Porto Alegre, Brazil — This is Brazil's most European city, far removed from the beaches and social despair of Rio de Janeiro to the north. Parisian fashions are often seen on the streets here, a season before New York, and democratic thinking is far ahead of its time.
Its many galleries and museums display cutting-edge contemporary works and artifacts of Rio Grande do Sul's long artistic history. Leafy neighborhoods of luxury high-rise apartment buildings with lush, subtropical gardens cluster around the city's center. Chic, urban gauchos, those fabled cowboys of the pampas, throng fashion boutiques and sidewalk tables of popular restaurants.
Porto Alegre, tucked in Brazil's deep south next to Argentina and Uruguay, perches beside the wide Rio Guaiba, which is not a river but a lake that connects to the south Atlantic. It's the capital of Rio Grande do Sul state and the home of Brazil's gauchos. As Brazil's seventh-largest city, with almost 1.5 million residents, it has long been a cultural and business center, with an educational system considered among Latin America's best.
In the 18th and 19th centuries, waves of immigrants from the Azores, Germany, Italy, Eastern Europe and Japan commingled with the city's existing Indian, Portuguese and African cultures to form an extraordinary melange of people: industrious, independent, educationally rich -- and exotically beautiful.
In the process, the city's diverse cultures and disparate classes have woven themselves into a civic and social fabric that is unique in Latin America. "A city of many and of all," the residents of Porto Alegre say.
I fell for one of those exotic Rio Grande do Sul beauties. My wife, Flavia Bastos, is a gaucha art professor. We traveled to Porto Alegre in December to visit her family and enjoy some of the city's ambient attractions, among them the weekend Brique da Redencao flea market and Feira de Ecologica farm market in Farroupilha Park.
At the markets, which reflect Porto Alegre in all its complexity, urbane gauchos (pronounced gau-oo-shoos) and their rustic cousins from the pampas strolled under the lace-leafed acacia trees. Many sipped electric-green mate tea from gourd-like wooden cuias with silver straws.
Indians squatted beside their baskets, woven with graphic patterns, and round birdhouses, made of dark intertwined vines. Amid a humid fog of sweetness, Portuguese farmers crushed canes of sugar, mixing the juice with lime to make caldo de cana. A ragged blond herb vendor touted the herb mixture funcho, for excess gas and insufficient breast milk, and seven herbs for love and riches. Japanese truck farmers displayed spectacular organic mushrooms and sprouts grown on Porto Alegre's outskirts.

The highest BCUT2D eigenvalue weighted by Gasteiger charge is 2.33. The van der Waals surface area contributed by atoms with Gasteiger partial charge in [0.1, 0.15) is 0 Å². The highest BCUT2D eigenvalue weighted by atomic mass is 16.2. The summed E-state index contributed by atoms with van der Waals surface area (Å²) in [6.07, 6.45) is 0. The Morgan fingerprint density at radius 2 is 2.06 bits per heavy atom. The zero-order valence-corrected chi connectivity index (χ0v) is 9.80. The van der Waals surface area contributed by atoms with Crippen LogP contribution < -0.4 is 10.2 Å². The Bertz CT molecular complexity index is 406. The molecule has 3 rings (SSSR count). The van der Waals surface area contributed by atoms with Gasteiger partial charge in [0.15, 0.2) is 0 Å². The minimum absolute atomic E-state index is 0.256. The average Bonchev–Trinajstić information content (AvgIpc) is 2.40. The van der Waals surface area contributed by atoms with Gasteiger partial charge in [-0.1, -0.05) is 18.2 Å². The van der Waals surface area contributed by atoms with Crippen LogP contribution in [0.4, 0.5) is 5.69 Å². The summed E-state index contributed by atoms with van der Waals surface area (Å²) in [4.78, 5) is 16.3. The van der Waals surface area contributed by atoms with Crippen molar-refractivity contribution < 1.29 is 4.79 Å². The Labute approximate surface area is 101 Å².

Overhead, a tree flared with deep-red flowers as we sauntered past the vendors and their wares. It was a pastiche of Porto Alegre's cultural mix that included old coins and soccer pins, religious artifacts, vintage Portuguese china, Peruvian bird whistles, minute Barbie doll stilettos in ever-so-fashionable lime green, French Art Nouveau antiques, 19th century country furniture from the German colonies that still flourish in the nearby mountains, old gaucho stirrups, battered leather cowboy hats and ubiquitous gaucho knives to carve the omnipresent hunks of beef.
A tiny blind man with a carved wooden staff sold lottery tickets as behind him amusement park rides whirled in giddy circles. Children's shrieks and laughter mingled with a Brazilian bluegrass band's plangent rendition of "In the Pines."
At a corner of the market, Celia, an African Brazilian woman wearing the typical Bahia dress of a white turban and long white skirt, fried crusty acarajes, balls of white-bean puree stuffed with shrimp and a fish hash made with coconut milk, in golden dende palm oil. She spiked mine with fiery malagueta peppers. As I happily ate one, my ever-fit wife said, "Oh, shrimp, dende oil and coconut milk -- that's sure to be light."
I responded with my standard full-mouthed retort -- "Research!" -- and scuttled out of sight.
Cowboys of the pampas
In the name of research, that night Flavia and I dined at Churrascaria Roda de Carreta, a renowned gaucho barbecue restaurant where meat is served Rio Grande do Sul-style: on sword-length skewers carried from table to table by sturdy waiters.
The 800-seat restaurant, constructed like a pampas ranch building of dark, upright logs and a grass ceiling, is a member of a worldwide gaucho organization, Centro de Tradicoes Gauchas, founded by eight Porto Alegre students in 1948 to preserve gaucho traditions. Today it has more than 4,500 chapters, which stage rodeos, gaucho balls and daily barbecues of leviathan proportions.